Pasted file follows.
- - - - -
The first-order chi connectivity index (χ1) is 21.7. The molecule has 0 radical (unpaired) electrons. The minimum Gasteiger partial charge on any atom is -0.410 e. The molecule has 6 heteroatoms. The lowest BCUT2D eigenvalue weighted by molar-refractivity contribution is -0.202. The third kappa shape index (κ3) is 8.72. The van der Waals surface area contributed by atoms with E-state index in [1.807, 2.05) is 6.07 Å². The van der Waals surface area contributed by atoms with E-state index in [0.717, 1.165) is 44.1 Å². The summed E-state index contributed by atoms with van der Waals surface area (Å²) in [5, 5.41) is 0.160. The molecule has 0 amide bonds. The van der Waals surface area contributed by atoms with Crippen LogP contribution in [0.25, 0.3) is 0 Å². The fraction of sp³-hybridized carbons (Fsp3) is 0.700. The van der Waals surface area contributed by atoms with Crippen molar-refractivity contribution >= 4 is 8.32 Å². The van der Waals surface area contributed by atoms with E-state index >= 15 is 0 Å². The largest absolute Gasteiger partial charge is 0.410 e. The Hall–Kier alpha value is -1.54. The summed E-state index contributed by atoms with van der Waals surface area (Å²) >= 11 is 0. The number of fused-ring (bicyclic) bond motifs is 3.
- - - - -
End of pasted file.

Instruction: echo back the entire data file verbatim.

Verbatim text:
The first-order chi connectivity index (χ1) is 21.7. The molecule has 0 radical (unpaired) electrons. The minimum Gasteiger partial charge on any atom is -0.410 e. The molecule has 6 heteroatoms. The lowest BCUT2D eigenvalue weighted by molar-refractivity contribution is -0.202. The third kappa shape index (κ3) is 8.72. The van der Waals surface area contributed by atoms with E-state index in [1.807, 2.05) is 6.07 Å². The van der Waals surface area contributed by atoms with E-state index in [0.717, 1.165) is 44.1 Å². The summed E-state index contributed by atoms with van der Waals surface area (Å²) in [5, 5.41) is 0.160. The molecule has 0 amide bonds. The van der Waals surface area contributed by atoms with Crippen LogP contribution in [0.25, 0.3) is 0 Å². The fraction of sp³-hybridized carbons (Fsp3) is 0.700. The van der Waals surface area contributed by atoms with Crippen molar-refractivity contribution >= 4 is 8.32 Å². The van der Waals surface area contributed by atoms with E-state index >= 15 is 0 Å². The largest absolute Gasteiger partial charge is 0.410 e. The Hall–Kier alpha value is -1.54. The summed E-state index contributed by atoms with van der Waals surface area (Å²) >= 11 is 0. The number of fused-ring (bicyclic) bond motifs is 3.